Location location location…
It may seem obvious, but one of the most important decisions you have to make when renting a house is the area. If you’re a local, then you’ll know exactly which spots you’d rather be in over those you’d wish to avoid. If the property looks too good to be true, and is reasonably priced, then it may be in a less sought after neighbourhood. This isn’t necessarily a problem, just be sure to check that you’ll be living somewhere that’s convenient for you.
Some valuable questions to ask yourself are; how far away will you be from a supermarket? How about a train station or some form of public transport? Will a taxi home from a night out cost a fortune? Are you close to a petrol station? Think about where you spend most of your time, then see if the rental house location will fit your lifestyle comfortably.
Be clear on your finances
Clarity around your financial obligations is vital when entering into a tenancy agreement. Find out exactly how much rent you will be expected to pay, the frequency of this and the details of what expenses are included. For example, the property might be advertised as $500 per week, but does this include your water, your gas and your electricity – or no bills at all? How much bond is required, and where will this be stored? Check these details out.
If you’re viewing properties with your heart and not your head, it can be easy to rush into an agreement without fully considering your own budget. Although it may seem obvious, before you search for a rental property work out the maximum amount that you can comfortably afford to spend on rent and bills per month and keep this in mind when shopping around. Try not to view properties above your price point.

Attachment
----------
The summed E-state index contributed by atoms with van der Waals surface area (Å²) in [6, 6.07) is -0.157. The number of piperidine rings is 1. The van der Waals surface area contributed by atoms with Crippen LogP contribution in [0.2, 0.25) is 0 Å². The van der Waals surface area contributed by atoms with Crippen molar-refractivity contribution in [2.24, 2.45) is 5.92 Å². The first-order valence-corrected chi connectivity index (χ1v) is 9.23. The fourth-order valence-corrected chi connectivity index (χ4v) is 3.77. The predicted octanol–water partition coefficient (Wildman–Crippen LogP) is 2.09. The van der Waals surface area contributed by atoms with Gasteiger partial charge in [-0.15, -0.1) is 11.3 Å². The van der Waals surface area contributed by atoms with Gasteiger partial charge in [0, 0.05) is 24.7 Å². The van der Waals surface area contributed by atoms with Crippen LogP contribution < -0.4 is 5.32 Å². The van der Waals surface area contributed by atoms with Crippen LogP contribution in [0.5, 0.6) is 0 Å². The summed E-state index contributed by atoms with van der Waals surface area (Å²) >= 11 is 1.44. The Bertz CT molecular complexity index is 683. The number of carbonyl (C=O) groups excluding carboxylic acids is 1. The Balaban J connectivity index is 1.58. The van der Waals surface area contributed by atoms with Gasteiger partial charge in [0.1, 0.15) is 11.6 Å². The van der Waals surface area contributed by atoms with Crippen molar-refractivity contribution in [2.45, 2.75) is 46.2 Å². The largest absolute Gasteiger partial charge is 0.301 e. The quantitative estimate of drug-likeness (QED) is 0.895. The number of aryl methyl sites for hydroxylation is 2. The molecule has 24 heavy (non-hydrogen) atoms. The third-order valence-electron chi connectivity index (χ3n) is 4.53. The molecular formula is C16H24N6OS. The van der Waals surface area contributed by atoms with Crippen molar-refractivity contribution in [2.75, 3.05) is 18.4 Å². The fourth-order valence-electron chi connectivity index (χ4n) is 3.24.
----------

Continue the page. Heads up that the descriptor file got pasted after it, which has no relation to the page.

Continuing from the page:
Read the fine print
Another seemingly obvious point, but take the time to thoroughly educate yourself on your tenancy agreement. Every property and landlord is different, some lenient towards your suggestions and some very strict. Consider the length of your lease, and research the terms and conditions around breaking your lease early if your circumstances change. Is a guarantor required? Are there any terms that you don’t feel comfortable with? These questions are best asked before you sign on the dotted line…
You think your dog is cute, tidy and doesn’t make any noise – that doesn’t mean that your landlord accepts pets. You’d love to hang your new clock in the kitchen, but your landlord has forbidden you to drill holes in the wall. Of course your kitchen comes with the dishwasher… or does it?
Pets, home renovations and the inclusion of white goods are hot topics in the rental world. You’ll find that if you’re trying to rent a house and ‘accidentally forget’ to mention that you have a pet, the consequences can be severe. It’s always best to be upfront and honest with any questions you have about what you can and can’t do to the property.
From the moment that you enter into conversations about a rental property, to the day that you move out – keep every piece of communication between yourself and the real estate/ landlord on file. This may sound like a lot of effort to go to, but it’s as simple as saving an email or a few pieces of paper.
The most common complaint about rental properties is attempting to retrieve your bond back once you vacate. It’s the age old argument, the tenant insists they didn’t cause the damage whilst the landlord tries to deduct it from the bond. By making a detailed entry report, and taking photographs of just about every inch of the house before you move in, you’ll cover your own back 12 months down the track.
Know your rights
Tenancy laws can vary from state to state, as does the authority you should turn to for help or to make a complaint. Here are the links you need for your state: